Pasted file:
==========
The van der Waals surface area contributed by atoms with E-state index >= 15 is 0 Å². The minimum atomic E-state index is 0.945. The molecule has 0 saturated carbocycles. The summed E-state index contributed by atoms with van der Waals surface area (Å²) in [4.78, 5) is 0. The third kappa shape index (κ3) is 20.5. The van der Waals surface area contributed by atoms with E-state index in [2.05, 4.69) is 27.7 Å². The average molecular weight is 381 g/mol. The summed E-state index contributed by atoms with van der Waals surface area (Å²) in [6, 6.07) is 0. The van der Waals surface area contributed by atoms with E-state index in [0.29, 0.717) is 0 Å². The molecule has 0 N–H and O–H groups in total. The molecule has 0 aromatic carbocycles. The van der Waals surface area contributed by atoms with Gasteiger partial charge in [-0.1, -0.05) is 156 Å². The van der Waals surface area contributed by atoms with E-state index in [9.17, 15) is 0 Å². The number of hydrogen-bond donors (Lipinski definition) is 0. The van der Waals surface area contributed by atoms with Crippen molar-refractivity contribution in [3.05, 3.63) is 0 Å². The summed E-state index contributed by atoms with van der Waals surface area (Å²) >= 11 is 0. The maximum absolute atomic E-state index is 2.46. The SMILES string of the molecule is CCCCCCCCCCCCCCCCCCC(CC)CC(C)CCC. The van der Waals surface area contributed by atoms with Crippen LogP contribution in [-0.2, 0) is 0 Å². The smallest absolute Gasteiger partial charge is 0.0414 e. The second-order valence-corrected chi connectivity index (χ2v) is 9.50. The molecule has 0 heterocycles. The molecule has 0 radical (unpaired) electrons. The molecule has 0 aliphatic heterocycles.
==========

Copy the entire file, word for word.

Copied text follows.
The van der Waals surface area contributed by atoms with E-state index >= 15 is 0 Å². The minimum atomic E-state index is 0.945. The molecule has 0 saturated carbocycles. The summed E-state index contributed by atoms with van der Waals surface area (Å²) in [4.78, 5) is 0. The third kappa shape index (κ3) is 20.5. The van der Waals surface area contributed by atoms with E-state index in [2.05, 4.69) is 27.7 Å². The average molecular weight is 381 g/mol. The summed E-state index contributed by atoms with van der Waals surface area (Å²) in [6, 6.07) is 0. The van der Waals surface area contributed by atoms with E-state index in [0.29, 0.717) is 0 Å². The molecule has 0 N–H and O–H groups in total. The molecule has 0 aromatic carbocycles. The van der Waals surface area contributed by atoms with Gasteiger partial charge in [-0.1, -0.05) is 156 Å². The van der Waals surface area contributed by atoms with E-state index in [9.17, 15) is 0 Å². The number of hydrogen-bond donors (Lipinski definition) is 0. The van der Waals surface area contributed by atoms with Crippen molar-refractivity contribution in [3.05, 3.63) is 0 Å². The summed E-state index contributed by atoms with van der Waals surface area (Å²) >= 11 is 0. The maximum absolute atomic E-state index is 2.46. The SMILES string of the molecule is CCCCCCCCCCCCCCCCCCC(CC)CC(C)CCC. The van der Waals surface area contributed by atoms with Crippen LogP contribution in [-0.2, 0) is 0 Å². The smallest absolute Gasteiger partial charge is 0.0414 e. The second-order valence-corrected chi connectivity index (χ2v) is 9.50. The molecule has 0 heterocycles. The molecule has 0 radical (unpaired) electrons. The molecule has 0 aliphatic heterocycles.